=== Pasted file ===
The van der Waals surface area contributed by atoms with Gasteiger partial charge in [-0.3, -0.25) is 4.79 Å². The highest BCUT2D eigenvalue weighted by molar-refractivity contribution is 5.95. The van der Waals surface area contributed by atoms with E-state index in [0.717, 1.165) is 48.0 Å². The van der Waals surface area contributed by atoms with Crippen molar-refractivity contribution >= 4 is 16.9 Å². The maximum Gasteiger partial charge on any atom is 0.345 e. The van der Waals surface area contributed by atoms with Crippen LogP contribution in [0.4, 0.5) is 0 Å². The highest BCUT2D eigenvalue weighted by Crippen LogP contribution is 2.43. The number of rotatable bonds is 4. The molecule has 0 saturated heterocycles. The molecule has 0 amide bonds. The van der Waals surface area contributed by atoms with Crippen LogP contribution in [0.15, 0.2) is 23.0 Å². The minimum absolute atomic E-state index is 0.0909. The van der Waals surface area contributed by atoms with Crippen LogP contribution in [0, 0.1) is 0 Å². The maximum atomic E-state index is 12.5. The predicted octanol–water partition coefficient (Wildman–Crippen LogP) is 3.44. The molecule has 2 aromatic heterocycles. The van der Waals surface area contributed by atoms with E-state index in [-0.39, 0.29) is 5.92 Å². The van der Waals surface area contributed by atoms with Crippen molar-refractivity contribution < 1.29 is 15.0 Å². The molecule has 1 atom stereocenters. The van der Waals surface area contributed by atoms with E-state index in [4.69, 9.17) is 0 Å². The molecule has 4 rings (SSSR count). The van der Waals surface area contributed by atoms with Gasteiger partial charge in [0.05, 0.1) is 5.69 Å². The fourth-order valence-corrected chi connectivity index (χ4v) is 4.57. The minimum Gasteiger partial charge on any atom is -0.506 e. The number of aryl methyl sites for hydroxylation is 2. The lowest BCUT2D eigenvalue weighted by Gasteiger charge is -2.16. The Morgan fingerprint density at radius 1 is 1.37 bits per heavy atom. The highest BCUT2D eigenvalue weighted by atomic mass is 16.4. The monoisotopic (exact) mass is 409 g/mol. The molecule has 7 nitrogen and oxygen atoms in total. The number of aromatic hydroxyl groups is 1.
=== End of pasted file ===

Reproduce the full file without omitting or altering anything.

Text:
The van der Waals surface area contributed by atoms with Gasteiger partial charge in [-0.3, -0.25) is 4.79 Å². The highest BCUT2D eigenvalue weighted by molar-refractivity contribution is 5.95. The van der Waals surface area contributed by atoms with E-state index in [0.717, 1.165) is 48.0 Å². The van der Waals surface area contributed by atoms with Crippen molar-refractivity contribution >= 4 is 16.9 Å². The maximum Gasteiger partial charge on any atom is 0.345 e. The van der Waals surface area contributed by atoms with Crippen LogP contribution in [0.4, 0.5) is 0 Å². The highest BCUT2D eigenvalue weighted by Crippen LogP contribution is 2.43. The number of rotatable bonds is 4. The molecule has 0 saturated heterocycles. The molecule has 0 amide bonds. The van der Waals surface area contributed by atoms with Crippen LogP contribution in [0.15, 0.2) is 23.0 Å². The minimum absolute atomic E-state index is 0.0909. The van der Waals surface area contributed by atoms with Crippen LogP contribution in [0, 0.1) is 0 Å². The maximum atomic E-state index is 12.5. The predicted octanol–water partition coefficient (Wildman–Crippen LogP) is 3.44. The molecule has 2 aromatic heterocycles. The van der Waals surface area contributed by atoms with E-state index in [-0.39, 0.29) is 5.92 Å². The van der Waals surface area contributed by atoms with Crippen molar-refractivity contribution < 1.29 is 15.0 Å². The molecule has 1 atom stereocenters. The van der Waals surface area contributed by atoms with E-state index in [4.69, 9.17) is 0 Å². The molecule has 4 rings (SSSR count). The van der Waals surface area contributed by atoms with Gasteiger partial charge in [0.05, 0.1) is 5.69 Å². The fourth-order valence-corrected chi connectivity index (χ4v) is 4.57. The minimum Gasteiger partial charge on any atom is -0.506 e. The number of aryl methyl sites for hydroxylation is 2. The lowest BCUT2D eigenvalue weighted by Gasteiger charge is -2.16. The Morgan fingerprint density at radius 1 is 1.37 bits per heavy atom. The highest BCUT2D eigenvalue weighted by atomic mass is 16.4. The monoisotopic (exact) mass is 409 g/mol. The molecule has 7 nitrogen and oxygen atoms in total. The number of aromatic hydroxyl groups is 1.